5. The news about the demise of Monday newspapers got lost in the 24/7 coverage of royals, royals in motorcades, royals standing in silence and a leaky royal pen. Print media forgot that they were supposed to guard democracy (but really to make money from advertising), instead of promoting its demise. Now it’s the beginning of their own demise. How ironic. They serve no purpose. So be it. Sorry to the reporters who tried.

    If the royal coverage had gone on much longer, we might have missed Putin’s nuclear threat, and the potential annihilation of millions of people. All that for coverage of one person’s funeral. Celebrity worship is the sorry state of media now. World War III? Meh.

    1. Print media hasn’t attempted to protect democracy, or given more than lip service to the public good, in decades. We shoulda never made it legal for wealthy individuals to buy as many media outlets as they wanted, it was folly in real time and is insanity in hindsight. I think it must be hard for young people today to understand that being a reporter used to be seen as an ethical and even heroic calling. Even a lot of our fictional heroes were reporters, like Clark Kent or Peter Parker. Last one of those I’m aware of was April O’Neill in the early 80s. Pretty sure that archetype would be laughed off a cinema screen if it was dusted off and trotted out today. Been a long damn time since reporters could be expected to contribute positively to society (not because they’re bad people, but because they are paid employees of the exact individuals most directly responsible for undermining and pillaging our society, so if they won’t do their part to help their boss do bad things, they get let go and replaced with someone who will).

      Stick-tap to those individuals who have managed to make positive contributions to our infosphere (like this blog’s author). Being a “good reporter” from inside of an institution like Postmedia would (at best) be difficult, stressful, unrewarding and likely shortlived.

  6. Sort of out of context, a comment from a very perceptive woman on the CTV2 channel show at 6 p.m. [bad memory about the name of that programme, sorry]: not much has been forthcoming about the split in the UCP shown in the Kenney leadership vote and subsequent railings against Smith from most of the “leadership” of that party. Could this mean votes going elsewhere, or not going anywhere?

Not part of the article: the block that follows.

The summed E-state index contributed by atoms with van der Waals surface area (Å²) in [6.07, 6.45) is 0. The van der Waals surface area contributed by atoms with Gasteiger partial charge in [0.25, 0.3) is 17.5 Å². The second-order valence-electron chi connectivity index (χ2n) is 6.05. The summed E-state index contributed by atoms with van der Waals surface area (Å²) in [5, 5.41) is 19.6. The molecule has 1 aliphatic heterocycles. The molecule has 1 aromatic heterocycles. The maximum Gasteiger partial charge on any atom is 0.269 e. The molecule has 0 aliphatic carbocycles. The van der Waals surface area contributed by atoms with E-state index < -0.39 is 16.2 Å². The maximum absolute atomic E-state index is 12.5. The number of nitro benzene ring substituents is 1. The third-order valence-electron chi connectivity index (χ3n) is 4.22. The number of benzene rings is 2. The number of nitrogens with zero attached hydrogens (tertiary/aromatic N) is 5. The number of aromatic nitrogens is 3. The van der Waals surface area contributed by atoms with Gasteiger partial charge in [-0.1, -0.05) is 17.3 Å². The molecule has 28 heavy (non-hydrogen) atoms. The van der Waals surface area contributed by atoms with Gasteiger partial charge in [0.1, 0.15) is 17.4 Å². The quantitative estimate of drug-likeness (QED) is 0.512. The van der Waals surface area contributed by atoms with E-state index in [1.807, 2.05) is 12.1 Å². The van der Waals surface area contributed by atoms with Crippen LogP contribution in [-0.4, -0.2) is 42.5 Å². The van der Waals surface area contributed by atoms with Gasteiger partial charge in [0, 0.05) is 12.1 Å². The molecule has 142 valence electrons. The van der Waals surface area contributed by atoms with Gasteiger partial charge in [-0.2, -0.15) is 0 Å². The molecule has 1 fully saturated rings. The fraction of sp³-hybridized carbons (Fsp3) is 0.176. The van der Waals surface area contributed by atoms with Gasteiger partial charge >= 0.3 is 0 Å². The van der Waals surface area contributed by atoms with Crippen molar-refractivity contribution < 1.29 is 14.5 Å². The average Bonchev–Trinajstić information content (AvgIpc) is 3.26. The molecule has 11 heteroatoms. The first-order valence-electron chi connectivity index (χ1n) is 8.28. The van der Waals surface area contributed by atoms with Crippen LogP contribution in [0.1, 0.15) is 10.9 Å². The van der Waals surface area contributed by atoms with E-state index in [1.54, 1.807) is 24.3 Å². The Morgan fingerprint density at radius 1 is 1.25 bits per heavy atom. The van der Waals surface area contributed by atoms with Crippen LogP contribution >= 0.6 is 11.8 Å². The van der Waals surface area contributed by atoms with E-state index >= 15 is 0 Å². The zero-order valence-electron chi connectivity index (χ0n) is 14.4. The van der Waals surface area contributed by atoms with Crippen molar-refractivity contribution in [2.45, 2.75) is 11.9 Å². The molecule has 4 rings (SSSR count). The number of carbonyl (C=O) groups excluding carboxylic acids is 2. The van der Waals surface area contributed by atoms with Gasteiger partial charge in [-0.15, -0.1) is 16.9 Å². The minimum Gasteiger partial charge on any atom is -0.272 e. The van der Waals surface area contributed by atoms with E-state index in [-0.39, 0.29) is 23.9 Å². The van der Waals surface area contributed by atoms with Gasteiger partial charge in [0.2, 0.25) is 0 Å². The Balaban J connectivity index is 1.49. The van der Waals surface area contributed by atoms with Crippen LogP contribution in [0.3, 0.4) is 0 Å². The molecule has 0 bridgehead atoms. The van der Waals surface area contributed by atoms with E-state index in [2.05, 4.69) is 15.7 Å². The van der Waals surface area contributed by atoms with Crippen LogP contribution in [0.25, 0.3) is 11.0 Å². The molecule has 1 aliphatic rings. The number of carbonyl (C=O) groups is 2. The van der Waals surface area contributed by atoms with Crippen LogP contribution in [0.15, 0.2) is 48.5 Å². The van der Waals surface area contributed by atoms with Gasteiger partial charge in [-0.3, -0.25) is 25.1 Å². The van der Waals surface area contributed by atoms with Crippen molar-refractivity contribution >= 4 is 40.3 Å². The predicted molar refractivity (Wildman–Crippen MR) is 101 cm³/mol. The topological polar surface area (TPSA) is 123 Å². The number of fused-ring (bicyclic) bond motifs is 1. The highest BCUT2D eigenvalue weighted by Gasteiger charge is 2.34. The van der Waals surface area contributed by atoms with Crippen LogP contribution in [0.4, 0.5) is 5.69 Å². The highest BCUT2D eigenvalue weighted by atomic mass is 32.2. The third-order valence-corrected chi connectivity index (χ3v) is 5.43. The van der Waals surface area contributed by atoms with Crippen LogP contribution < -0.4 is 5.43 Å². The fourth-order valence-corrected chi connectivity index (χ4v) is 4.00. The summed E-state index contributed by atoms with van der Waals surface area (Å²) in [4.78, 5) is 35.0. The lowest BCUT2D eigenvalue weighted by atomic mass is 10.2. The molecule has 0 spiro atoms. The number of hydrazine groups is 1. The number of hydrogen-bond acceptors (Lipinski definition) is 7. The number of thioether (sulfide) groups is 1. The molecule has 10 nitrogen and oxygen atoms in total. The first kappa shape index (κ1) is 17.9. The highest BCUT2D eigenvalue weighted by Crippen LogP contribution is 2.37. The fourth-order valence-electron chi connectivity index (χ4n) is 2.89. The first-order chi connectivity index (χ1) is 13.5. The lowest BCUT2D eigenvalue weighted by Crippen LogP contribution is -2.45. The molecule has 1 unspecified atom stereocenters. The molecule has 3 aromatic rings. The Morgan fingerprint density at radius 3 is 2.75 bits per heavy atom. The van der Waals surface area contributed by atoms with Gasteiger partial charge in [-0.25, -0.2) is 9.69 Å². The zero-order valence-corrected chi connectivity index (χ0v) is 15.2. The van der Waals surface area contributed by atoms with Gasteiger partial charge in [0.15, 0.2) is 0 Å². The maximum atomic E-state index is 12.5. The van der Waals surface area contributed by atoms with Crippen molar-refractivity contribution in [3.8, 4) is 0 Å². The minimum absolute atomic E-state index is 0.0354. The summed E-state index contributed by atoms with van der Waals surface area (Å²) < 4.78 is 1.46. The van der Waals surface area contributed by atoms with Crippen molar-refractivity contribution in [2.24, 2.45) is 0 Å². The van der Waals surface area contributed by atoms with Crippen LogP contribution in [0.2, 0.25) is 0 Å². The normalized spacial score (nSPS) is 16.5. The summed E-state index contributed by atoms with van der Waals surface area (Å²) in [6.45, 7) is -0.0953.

7. Alberta is calling. What exactly will the UCP be giving people who come here? A damaged public education and healthcare system. Infrastructure that isn’t well kept. The possibility of losing their CPP, for a very bad provincial pension plan. I could go on. That’s not worth it.

  8. I haven’t forgotten the oilmen from the east who told me they were leaving because they didn’t like the way Albertans were being treated like morons by these fake conservatives. The higher wages and much higher cost of living wasn’t worth it, they were going home and to hell with Alberta. They were from Newfoundland and Nova Scotia mostly.

    1. Alan K. Spiller: I wouldn’t blame them for wanting to leave Alberta. If Danielle Smith became premier of Alberta, I think a lot more people will be leaving Alberta.

      1. Anonymous Lawyers are warning that she may put seniors in financial ruin, yet who is supporting her? Seniors of course. Like with Klein these fools will put us all in a “Horrific Mess” as Lougheed called it and these seniors aren’t smart enough to understand it.

  9. I was thinking lately that if the date of the leadership review was left as originally planned for fall of 2022 rather than changing it to the April 2022, Jason Kenney would still be premier, given all that improved economy and another O&G gusher. And perhaps we would not have to worry about lunatics taking over the asylum.

  10. “Kanney” would have better luck selling raw hamburger in recycled PPE driven east in the back of his 1/2 ton out of an alley off Yonge . Most recognise a serial deluded career politician who never actually was able to judge any situation. Run away, Run away.

  11. Morning everyone. A couple lame jokes to start: What do you call it when the privately owned propaganda empires masquerading as “news outlets” slash their publishing by 20%?

    A good start.

    If a propogandist, the billionaire who owns them, and one of the lobbyists who enable them are all defenestrated from a great height, which of them will hit the ground first?

    No one cares, as long as they all hit the ground.

    Finally, one observation that is funnier than both those “jokes” combined – Kenny’s spending Albertans’ tax dollars trying to attract immigrants to Alberta who will be hated by his voters and are extremely likely to passionately oppose policies Jason Kenney supports. I wonder how his voters feel about those taxes they hate so much being spent to lure a bunch of these woke elite gatekeepers from the big city to Alberta? What if they start voting? Jeez, what if they vote to take down statues of John A, or bring in gun control, or reduce pollution, or protect the rights of non-cisgendered and/or non-white people, or protect abortion, or get rid of Alberta’s “stand your ground” law, or *shudder* that dastardly moustache-twirling baby-eating Trudeau-loving commie Rachel Notley?